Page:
Taurus wears an adornment of pearls shining with great beauty, the Pleiades, the central group in sidereal symbolism, the septenary applied to space, sound and action. They are identified with the Assyrian Bulls, the Seven Kabiri, and the Seven Rishis who govern the Seven Races of man. The Seven Sisters of the Pleiades begin the great precessional cycle and around them "our universe of fixed stars revolves, the focus from which the divine breath, MOTION, works incessantly during the Manvantara. Hence in the Occult philosophy and its sidereal symbols - it is this circle and the starry cross on its face, which play the most prominent part." The Egyptians depicted the circle and the cross as the sun and Tau between the crescent of the bull's horns, indicating the vehicle through which the divine breath audibly breathed. The Kabbalah speaks of the Pleiades as being born from the first manifested side of the upper triangle, the concealed triangle. The manifest side is described as Taurus, whose symbol is the figure I or the first letter of the Hebrew alphabet, Aleph (bull or ox), whose synthesis is ten (10) or Yodh, the perfect letter and number. The plane above is No Number or Zero while the plane below becomes One. Milton's account of creation in Paradise Lost poignantly captures a moment in primordial manifestation beheld by the unseen witness:

Dawn and the Pleiades before him danc'd,
Shedding sweet influence.

  As if to echo the bright sphere of No Number on the plane below, Aldebaran, 'the Eye of Taurus,' shines forth with a brilliance of the first magnitude. It is the guide that marks 'the Furrow of Heaven' and the herald of Kali Yuga. Seekers of mystery are told to "go forth at night, and talk with Aldebaran, where he flames in the cold forehead of the winter sky." He is Dil-gam, 'the Messenger of Light' and was called by the Latins Palititium, 'to proclaim.' Thus the star that brings the 'message of light' is linked with the proclamation of sound. Both signify the point in the ecliptic from which men in ancient times measured longitude, regulated their calendar, and navigated ships at sea. In these, as well as in other hidden ways, Taurus sets the 'tone' which governs the manifestations of the mathematics of Karma.

  In The Epic of Gilgamesh the hero weeps when he learns that his friend Enkidu is fated to die, though the destiny of the valiant bull-man is necessary in the progress of Gilgamesh, who then searches for the plant of immortality. Minos, in failing to kill the Bull from the Sea, ensured the prolongation of evolutionary trials. The hero Mithra, however, destroyed the bull created by Ormazd, recognizing that it was the 'germ of sorrow' and that he had to "kill the finite seed so that the plant of immortality might grow." The bull was the first animal created by Ormazd, the Supreme Being, and it was the task of Mithra, the Soul, to capture and tame it. The bull escaped, whereupon the Sun commanded Mithra to slay it, and when this was done, plants sprang from the fallen body of the great beast. "The seed of the Bull, gathered and purified by the moon, produced all the different species of useful animals. . . and all the useful herbs and plants that cover the earth with their verdure. From the spinal cord of the animal sprang the wheat that gives us our bread, and from its blood the vine that produces the sacred drink of the mysteries - and from the death which he had caused was born a new life more rich and more fecund than the old."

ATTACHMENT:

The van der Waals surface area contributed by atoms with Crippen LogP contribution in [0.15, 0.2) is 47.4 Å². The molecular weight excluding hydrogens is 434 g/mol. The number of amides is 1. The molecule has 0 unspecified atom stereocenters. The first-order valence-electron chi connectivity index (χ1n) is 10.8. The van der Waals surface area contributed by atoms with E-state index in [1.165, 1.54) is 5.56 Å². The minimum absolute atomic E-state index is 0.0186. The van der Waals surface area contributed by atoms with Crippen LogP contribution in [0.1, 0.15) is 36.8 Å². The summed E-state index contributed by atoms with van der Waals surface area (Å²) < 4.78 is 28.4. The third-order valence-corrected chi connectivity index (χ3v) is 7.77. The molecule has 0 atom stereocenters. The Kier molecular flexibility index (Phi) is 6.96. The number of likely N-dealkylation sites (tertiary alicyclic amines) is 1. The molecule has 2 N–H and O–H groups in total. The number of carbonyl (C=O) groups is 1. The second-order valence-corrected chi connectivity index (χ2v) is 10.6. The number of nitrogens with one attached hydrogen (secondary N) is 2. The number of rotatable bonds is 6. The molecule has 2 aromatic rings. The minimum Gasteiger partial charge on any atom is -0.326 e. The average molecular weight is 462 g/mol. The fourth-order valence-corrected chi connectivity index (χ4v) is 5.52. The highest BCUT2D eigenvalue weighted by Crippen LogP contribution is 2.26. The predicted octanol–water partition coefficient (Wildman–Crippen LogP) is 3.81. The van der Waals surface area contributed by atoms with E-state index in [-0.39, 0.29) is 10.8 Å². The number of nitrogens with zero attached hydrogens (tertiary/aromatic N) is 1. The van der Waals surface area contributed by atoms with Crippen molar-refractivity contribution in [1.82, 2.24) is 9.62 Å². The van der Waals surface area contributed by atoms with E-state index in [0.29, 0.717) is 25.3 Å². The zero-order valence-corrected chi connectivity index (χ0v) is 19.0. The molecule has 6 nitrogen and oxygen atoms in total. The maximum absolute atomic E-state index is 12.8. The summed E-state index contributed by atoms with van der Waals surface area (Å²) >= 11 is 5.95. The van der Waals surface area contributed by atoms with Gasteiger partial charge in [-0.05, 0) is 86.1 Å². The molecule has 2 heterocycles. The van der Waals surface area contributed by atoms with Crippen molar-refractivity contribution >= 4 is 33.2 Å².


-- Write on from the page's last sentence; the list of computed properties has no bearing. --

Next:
In the history of humanity, the birth of agriculture and animal husbandry through the demise of the wild bull symbolizes the beginnings of the ascendancy of man over animal. The domestication of flora and fauna represents the entry of man into an age of complex cultural expression far beyond the nomadic life of hunting. But the bull did more than sacrifice its life for this development. It gave its crescent-shaped horn as inspiration for the plough. Just as the Babylonians said of Enlil, "He has caused the ploughshare to impregnate the earth," so throughout the Mediterranean world the horns of the bull symbolized the plough which opened mother earth, that she may be impregnated with seed. Cultivation of the earth became the reflection of the hidden and deeper development symbolized by Taurus.

  'Cultivation' and 'culture' spring from the same Latin root, cultus, 'care' or 'adoration,' derived from the Greek kyklos or 'circle of becoming,' and the Sanskrit chakra or 'wheel' and char, 'to move.' 'The Word' reflected in the human power to symbolize through language is the crux and foundation of culture, enabling man to grow in awareness through complex mental and cultural relationships within a geometric or cumulative process. Human nature itself depends upon the development of this ability to impress matter by thoughts and deeds and to respond to impressions with a dialectical ability to transcend the limits they present. Man may potentially grow from generation to generation, from life to life, but he must learn what Taurus has to teach. The strength of the forces emanating through the constellation of Rsabham is based upon the capacity to assimilate and digest, to ruminate slowly like the bull, ever refining the clay of future moulds. The whole force of Taurus encompasses an archetypal process of fecundation, proliferation, assimilation and refinement. The dark bull with the crescent horn manifests in the realm of death and must be conquered in the search for immortal life. But if one "goes forth at night" and meditates upon the Eye of the Bull, one may intuit the Zero beyond the One. For the Eye of the Bull is Aleph, whose synthesis is ten, the perfect number, the sum of all, involving and expressing the mysteries of the entire Kosmos, and manifesting itself in 'the Word' or generative Power of Creation.

Hermes, May 1977